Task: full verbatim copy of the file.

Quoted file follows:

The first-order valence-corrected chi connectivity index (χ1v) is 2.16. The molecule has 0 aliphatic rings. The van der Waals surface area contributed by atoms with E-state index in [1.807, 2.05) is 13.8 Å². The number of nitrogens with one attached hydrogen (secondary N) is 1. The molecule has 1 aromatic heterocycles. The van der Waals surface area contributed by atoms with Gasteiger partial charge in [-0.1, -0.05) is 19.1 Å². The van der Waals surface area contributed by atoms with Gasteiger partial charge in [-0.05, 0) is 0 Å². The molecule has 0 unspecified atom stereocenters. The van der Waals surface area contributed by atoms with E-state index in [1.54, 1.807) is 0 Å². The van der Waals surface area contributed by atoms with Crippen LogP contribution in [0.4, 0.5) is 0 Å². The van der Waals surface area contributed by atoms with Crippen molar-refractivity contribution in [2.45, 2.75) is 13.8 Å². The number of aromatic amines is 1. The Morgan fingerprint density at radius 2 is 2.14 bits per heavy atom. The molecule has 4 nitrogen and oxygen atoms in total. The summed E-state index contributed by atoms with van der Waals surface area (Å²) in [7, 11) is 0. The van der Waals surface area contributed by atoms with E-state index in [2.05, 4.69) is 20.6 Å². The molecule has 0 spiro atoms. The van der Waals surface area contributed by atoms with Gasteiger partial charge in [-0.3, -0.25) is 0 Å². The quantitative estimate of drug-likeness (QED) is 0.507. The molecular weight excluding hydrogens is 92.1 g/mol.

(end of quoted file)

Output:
The first-order valence-corrected chi connectivity index (χ1v) is 2.16. The molecule has 0 aliphatic rings. The van der Waals surface area contributed by atoms with E-state index in [1.807, 2.05) is 13.8 Å². The number of nitrogens with one attached hydrogen (secondary N) is 1. The molecule has 1 aromatic heterocycles. The van der Waals surface area contributed by atoms with Gasteiger partial charge in [-0.1, -0.05) is 19.1 Å². The van der Waals surface area contributed by atoms with Gasteiger partial charge in [-0.05, 0) is 0 Å². The molecule has 0 unspecified atom stereocenters. The van der Waals surface area contributed by atoms with E-state index in [1.54, 1.807) is 0 Å². The van der Waals surface area contributed by atoms with Crippen LogP contribution in [0.4, 0.5) is 0 Å². The van der Waals surface area contributed by atoms with Crippen molar-refractivity contribution in [2.45, 2.75) is 13.8 Å². The number of aromatic amines is 1. The Morgan fingerprint density at radius 2 is 2.14 bits per heavy atom. The molecule has 4 nitrogen and oxygen atoms in total. The summed E-state index contributed by atoms with van der Waals surface area (Å²) in [7, 11) is 0. The van der Waals surface area contributed by atoms with E-state index in [2.05, 4.69) is 20.6 Å². The molecule has 0 spiro atoms. The van der Waals surface area contributed by atoms with Gasteiger partial charge in [-0.3, -0.25) is 0 Å². The quantitative estimate of drug-likeness (QED) is 0.507. The molecular weight excluding hydrogens is 92.1 g/mol.